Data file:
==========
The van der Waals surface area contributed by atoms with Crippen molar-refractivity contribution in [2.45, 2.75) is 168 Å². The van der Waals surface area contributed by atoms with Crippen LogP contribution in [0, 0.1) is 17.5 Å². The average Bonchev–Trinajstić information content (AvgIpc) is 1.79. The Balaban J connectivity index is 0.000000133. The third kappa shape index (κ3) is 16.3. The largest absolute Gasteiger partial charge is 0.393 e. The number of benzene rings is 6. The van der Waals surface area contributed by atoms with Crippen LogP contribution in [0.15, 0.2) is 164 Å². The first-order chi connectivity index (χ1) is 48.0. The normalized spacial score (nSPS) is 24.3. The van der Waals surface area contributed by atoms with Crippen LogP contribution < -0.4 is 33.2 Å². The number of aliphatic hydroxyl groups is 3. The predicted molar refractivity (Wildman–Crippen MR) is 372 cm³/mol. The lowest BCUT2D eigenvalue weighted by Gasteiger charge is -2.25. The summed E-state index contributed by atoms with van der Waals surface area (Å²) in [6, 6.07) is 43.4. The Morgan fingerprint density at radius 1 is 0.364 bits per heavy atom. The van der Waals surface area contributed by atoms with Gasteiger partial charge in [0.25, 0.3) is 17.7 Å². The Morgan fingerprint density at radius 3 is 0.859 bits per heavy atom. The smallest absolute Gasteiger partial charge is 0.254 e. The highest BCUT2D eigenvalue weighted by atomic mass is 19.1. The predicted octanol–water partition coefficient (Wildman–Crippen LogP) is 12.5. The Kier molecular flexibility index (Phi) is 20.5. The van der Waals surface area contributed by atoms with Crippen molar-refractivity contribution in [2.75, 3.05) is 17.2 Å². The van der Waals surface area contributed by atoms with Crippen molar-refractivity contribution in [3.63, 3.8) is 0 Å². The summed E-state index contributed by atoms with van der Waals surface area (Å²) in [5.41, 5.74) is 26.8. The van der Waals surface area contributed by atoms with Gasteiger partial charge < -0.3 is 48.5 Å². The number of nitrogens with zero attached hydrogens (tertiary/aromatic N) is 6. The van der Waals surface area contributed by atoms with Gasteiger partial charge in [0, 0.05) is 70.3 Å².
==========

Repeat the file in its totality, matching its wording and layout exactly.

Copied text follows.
The van der Waals surface area contributed by atoms with Crippen molar-refractivity contribution in [2.45, 2.75) is 168 Å². The van der Waals surface area contributed by atoms with Crippen LogP contribution in [0, 0.1) is 17.5 Å². The average Bonchev–Trinajstić information content (AvgIpc) is 1.79. The Balaban J connectivity index is 0.000000133. The third kappa shape index (κ3) is 16.3. The largest absolute Gasteiger partial charge is 0.393 e. The number of benzene rings is 6. The van der Waals surface area contributed by atoms with Crippen LogP contribution in [0.15, 0.2) is 164 Å². The first-order chi connectivity index (χ1) is 48.0. The normalized spacial score (nSPS) is 24.3. The van der Waals surface area contributed by atoms with Crippen LogP contribution < -0.4 is 33.2 Å². The number of aliphatic hydroxyl groups is 3. The predicted molar refractivity (Wildman–Crippen MR) is 372 cm³/mol. The lowest BCUT2D eigenvalue weighted by Gasteiger charge is -2.25. The summed E-state index contributed by atoms with van der Waals surface area (Å²) in [6, 6.07) is 43.4. The Morgan fingerprint density at radius 1 is 0.364 bits per heavy atom. The van der Waals surface area contributed by atoms with Gasteiger partial charge in [0.25, 0.3) is 17.7 Å². The Morgan fingerprint density at radius 3 is 0.859 bits per heavy atom. The smallest absolute Gasteiger partial charge is 0.254 e. The highest BCUT2D eigenvalue weighted by atomic mass is 19.1. The predicted octanol–water partition coefficient (Wildman–Crippen LogP) is 12.5. The Kier molecular flexibility index (Phi) is 20.5. The van der Waals surface area contributed by atoms with Crippen molar-refractivity contribution in [2.75, 3.05) is 17.2 Å². The van der Waals surface area contributed by atoms with Crippen molar-refractivity contribution in [3.63, 3.8) is 0 Å². The summed E-state index contributed by atoms with van der Waals surface area (Å²) in [5.41, 5.74) is 26.8. The van der Waals surface area contributed by atoms with Gasteiger partial charge < -0.3 is 48.5 Å². The number of nitrogens with zero attached hydrogens (tertiary/aromatic N) is 6. The van der Waals surface area contributed by atoms with Gasteiger partial charge in [0, 0.05) is 70.3 Å².